Title I of the 1965 Elementary and Secondary Education Act provided federal funds for remedial teaching of educationally deprived children from low-income families. This funding was made available to help students in both public and private schools, including those operated by religions. To satisfy the First Amendment's establishment clause, Congress required that all funds go to public school systems, which would then be responsible for remedial instruction in both public and parochial schools.
Starting in 1966, New York City set up remedial reading, math, and other services at parochial schools. About 20,000 disadvantaged students, most enrolled in Catholic schools, were served by the federal Title I program.

All Title I teachers and other educational professionals worked for public schools and volunteered for extra duty and pay at parochial schools. Teachers were told not to include any religious instruction in their teaching even though they would be working in parochial schools. They were to avoid all unnecessary contact with the regular parochial school staff. The public school system supplied all teaching materials. Even religious symbols were removed from Title I classrooms. Finally, Title I teachers were monitored by public school supervisors, who conducted at least one unannounced classroom visit per month. The purpose of this monitoring was to ensure that the federally funded remedial teaching did not aid religion.

Twelve years after the Title I program began in New York City parochial schools, a group of taxpayers filed a lawsuit in federal court claiming that the use of tax money for this purpose violated the First Amendment's establishment clause. The case, Aguilar v. Felton, reached the Supreme Court in 1985.  The court ruled, 5–4, that New York's Title I remedial program in parochial schools failed to pass the third part of the Lemon test and therefore was an establishment of religion.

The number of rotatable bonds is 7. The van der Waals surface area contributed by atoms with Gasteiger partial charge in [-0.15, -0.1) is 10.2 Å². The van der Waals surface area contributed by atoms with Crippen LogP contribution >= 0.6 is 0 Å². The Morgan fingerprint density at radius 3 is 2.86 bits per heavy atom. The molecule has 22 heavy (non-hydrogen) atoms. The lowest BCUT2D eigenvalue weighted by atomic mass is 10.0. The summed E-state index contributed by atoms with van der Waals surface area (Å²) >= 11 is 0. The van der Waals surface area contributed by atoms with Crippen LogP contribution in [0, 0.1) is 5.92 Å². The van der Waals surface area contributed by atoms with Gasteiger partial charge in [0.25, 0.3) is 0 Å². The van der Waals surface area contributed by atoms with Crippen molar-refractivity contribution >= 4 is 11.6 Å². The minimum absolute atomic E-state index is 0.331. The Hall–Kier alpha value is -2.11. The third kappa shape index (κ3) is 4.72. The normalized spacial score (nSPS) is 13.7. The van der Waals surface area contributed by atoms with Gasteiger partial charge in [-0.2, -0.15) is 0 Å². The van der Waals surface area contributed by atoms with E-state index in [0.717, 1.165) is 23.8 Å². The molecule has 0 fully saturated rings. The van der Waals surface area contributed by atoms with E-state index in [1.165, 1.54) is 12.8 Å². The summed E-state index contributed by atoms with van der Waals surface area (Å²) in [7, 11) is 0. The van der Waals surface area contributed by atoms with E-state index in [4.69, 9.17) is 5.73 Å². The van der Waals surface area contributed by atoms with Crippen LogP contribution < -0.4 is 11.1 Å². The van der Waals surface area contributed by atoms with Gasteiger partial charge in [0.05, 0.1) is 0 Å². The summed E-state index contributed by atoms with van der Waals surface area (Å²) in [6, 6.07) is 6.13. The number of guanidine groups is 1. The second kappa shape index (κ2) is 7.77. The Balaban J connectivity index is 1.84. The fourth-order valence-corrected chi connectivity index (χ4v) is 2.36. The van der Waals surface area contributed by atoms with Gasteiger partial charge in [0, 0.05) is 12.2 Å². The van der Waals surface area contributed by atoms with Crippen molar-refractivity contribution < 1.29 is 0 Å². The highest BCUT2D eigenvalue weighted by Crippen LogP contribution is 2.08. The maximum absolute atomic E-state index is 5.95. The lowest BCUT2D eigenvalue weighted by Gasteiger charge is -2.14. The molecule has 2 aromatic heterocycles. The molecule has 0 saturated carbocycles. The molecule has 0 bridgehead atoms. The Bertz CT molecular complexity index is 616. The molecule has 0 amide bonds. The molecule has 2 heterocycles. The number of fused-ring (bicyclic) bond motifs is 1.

Writing for the majority, Justice William Brennan stated that the need to monitor public school remedial teachers to make sure no religious instruction was taking place "inevitably results in the excessive entanglement of church and state. . . ."  He concluded that the required teacher monitoring resulted in a continuing governmental intrusion into the operation of religious schools. Writing in dissent, Justice Sandra Day O'Connor argued that there was no reason to even have such a monitoring system. In her opinion, professional public school teachers would hardly start teaching religion simply because they were working for an hour or so in parochial school classrooms.

To try to satisfy the Supreme Court's decision in the Aguilar case, the New York City Board of Education provided remedial instruction to parochial students in classrooms separated from their schools.  Most often, this involved marching students to a mobile instructional vehicle parked outside the school. Aside from the inconvenience of moving students (especially small children in bad weather), the price of leasing classrooms cost New York about $15 million per year ($100 million for all school districts in the nation). This money was deducted from the city's Title I funds, which were earmarked for remedial teaching.

Since 1985 when the Aguilar case was decided, several Supreme Court decisions put into question the basic assumptions that Justice Brennan used in writing his majority opinion. One case decided in 1993 concluded that a sign-language interpreter paid with public funds could assist a deaf student in his classes at a religious school. The court ruled that in this situation there was no need to monitor the interpreter.  [Zobrest v. Cataline Foothills School District.]